The record was reviewed for. errors patent according to La. C.C.P. art. 920; State v. Oliveaux, 312 So.2d 337 (La. 1975); and State v. Weiland, 556 So.2d 175 (La. App. 5 Cir. 1990). Our review indicates the following errors patent require corrective action.

.First, there is a discrepancy between the sentencing transcript and the commitment minute entry. The transcript reflects that defendant’s sentence was de*1159ferred, while the commitment minute entry reflects that the sentence was both deferred and suspended. When there is a discrepancy between the commitment and the transcript, the transcript prevails. State v. Lynch, 441 So.2d 732, 734 (La. 1983). Accordingly, we remand the case for the district court to amend the commitment to correctly reflect the sentence as deferred. Furthermore, the Clerk of Court for the 24th Judicial District Court is ordered to transmit the original of the corrected commitment to the officer in charge of the institution to which ^defendant has been sentenced and to the Department of Corrections’ Legal Department. See State v. Long, 12-184 (La. App. 5 Cir. 12/11/12), 106 So.3d 1136, 1142.

Second, we find the district court failed to adequately comply with'the mandate of La. C.Cr.P. art. 896.1(A)(1) that “[t]he restitution payment shall be made, in discretion of the court, either in a lump sum or in monthly installments based on the earning capacity and assets of the defendant.”

At the restitution hearing on June 23, 2014, the court ordered restitution, instructed defendant to set up a payment plan with the Probation Collections Office, and advised her that periodic proof of payments will be required, with the first due on October 16, 2014. The court further informed defendant that she had 180 days, or until December 23, 2014, to pay the restitution in full. Under the payment plan set up by the collections office, defendant agreed to pay five monthly installments of $8,786.00, and a sixth of $8,780.20.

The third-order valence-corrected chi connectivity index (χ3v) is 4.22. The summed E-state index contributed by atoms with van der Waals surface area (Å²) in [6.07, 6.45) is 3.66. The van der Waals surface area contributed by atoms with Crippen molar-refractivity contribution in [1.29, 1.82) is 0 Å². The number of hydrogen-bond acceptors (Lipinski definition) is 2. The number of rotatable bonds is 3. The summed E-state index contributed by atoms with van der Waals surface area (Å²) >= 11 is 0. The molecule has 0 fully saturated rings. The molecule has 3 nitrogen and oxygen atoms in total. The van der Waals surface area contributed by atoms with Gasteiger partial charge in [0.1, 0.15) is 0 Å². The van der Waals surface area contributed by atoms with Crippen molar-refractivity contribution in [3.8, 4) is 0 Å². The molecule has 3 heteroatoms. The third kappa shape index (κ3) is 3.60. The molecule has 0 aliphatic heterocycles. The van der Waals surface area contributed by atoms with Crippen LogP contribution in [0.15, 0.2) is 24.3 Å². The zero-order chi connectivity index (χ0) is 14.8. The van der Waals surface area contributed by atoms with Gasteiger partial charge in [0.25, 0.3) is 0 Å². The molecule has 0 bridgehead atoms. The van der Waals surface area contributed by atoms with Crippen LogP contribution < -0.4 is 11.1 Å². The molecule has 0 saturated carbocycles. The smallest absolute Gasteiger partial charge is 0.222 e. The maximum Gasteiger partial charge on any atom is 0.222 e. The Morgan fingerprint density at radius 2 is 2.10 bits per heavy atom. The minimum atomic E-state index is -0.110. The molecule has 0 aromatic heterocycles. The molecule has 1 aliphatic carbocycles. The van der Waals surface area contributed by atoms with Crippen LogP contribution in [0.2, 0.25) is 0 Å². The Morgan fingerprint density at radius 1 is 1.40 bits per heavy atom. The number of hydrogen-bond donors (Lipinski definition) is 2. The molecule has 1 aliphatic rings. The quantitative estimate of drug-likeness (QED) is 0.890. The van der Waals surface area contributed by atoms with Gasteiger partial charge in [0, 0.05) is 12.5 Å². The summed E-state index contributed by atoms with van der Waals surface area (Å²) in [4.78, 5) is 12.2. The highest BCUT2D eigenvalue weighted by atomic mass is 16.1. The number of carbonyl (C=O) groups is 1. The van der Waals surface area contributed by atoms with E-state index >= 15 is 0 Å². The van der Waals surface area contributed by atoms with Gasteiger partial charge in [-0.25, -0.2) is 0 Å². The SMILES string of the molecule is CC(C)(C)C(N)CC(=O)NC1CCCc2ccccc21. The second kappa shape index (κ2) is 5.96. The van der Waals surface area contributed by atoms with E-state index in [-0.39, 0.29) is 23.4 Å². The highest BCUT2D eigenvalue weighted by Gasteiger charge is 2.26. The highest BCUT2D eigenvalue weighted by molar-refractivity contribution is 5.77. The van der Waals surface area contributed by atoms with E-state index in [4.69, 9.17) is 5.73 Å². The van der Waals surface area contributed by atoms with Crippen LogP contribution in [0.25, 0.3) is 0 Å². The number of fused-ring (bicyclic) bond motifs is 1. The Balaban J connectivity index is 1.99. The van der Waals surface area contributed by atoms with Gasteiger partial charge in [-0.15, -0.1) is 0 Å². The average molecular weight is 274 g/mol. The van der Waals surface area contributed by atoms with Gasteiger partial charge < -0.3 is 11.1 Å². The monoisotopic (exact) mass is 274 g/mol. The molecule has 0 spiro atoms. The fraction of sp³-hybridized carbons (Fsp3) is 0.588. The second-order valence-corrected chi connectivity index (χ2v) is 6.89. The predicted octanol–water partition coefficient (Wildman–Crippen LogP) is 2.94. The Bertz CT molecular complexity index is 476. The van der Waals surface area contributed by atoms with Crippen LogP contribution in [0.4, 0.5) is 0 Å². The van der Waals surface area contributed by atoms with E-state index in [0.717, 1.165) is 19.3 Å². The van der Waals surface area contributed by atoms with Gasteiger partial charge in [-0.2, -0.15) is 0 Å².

At the first proof of payment hearing on October 16, 2014, defendant acknowledged that she had only paid $500, but informed the court she was doing her best to comply with the restitution order in light of her limited means. The court instructed defendant to submit her pay stubs to the collection office to . determine her ■ income and ordered her back on November 10,. 2014.

We find this does not adequately comply with La. C.Cr.P. art. 895.1(A)(1) and so remand the matter with instructions to the district court to determine the manner of restitution payments after considering the earning capacity and assets of defendant. See State v. Webb, 13-611 (La. App. 5 Cir. 12/12/13), 131 So.3d 942, 947.


For the foregoing reasons, defendant’s conviction and sentence, are affirmed. This matter is remanded to the district court for amendment of the commitment and I «for determination of the manner of restitution payments based on the defendant’s earning capacity and assets.


. 400 U.S. 25, 91 S.Ct. 160, 27 L.Ed.2d 162 (1970).

. La. C.Cr.P. art. 559(A) provides: "Upon motion of the defendant and after a contradictory hearing, which may he waived by the state in writing, the court may permit a plea *1158of guilty to be withdrawn at any time before sentence.”

. A defendant may only appeal from a final judgment of conviction when sentence has been imposed. See State v. Chapman, 471 So.2d 716 (La. 1985); State v. London, 316 So.2d 743 (La. 1975); State v. Moore, 260 La. 299, 256 So.2d 96 (1971); La. C.Cr.P. art. 912.

Dissenting Opinion



|nI respectfully dissent from the majority’s opinion and would dismiss this appeal for the following reasons.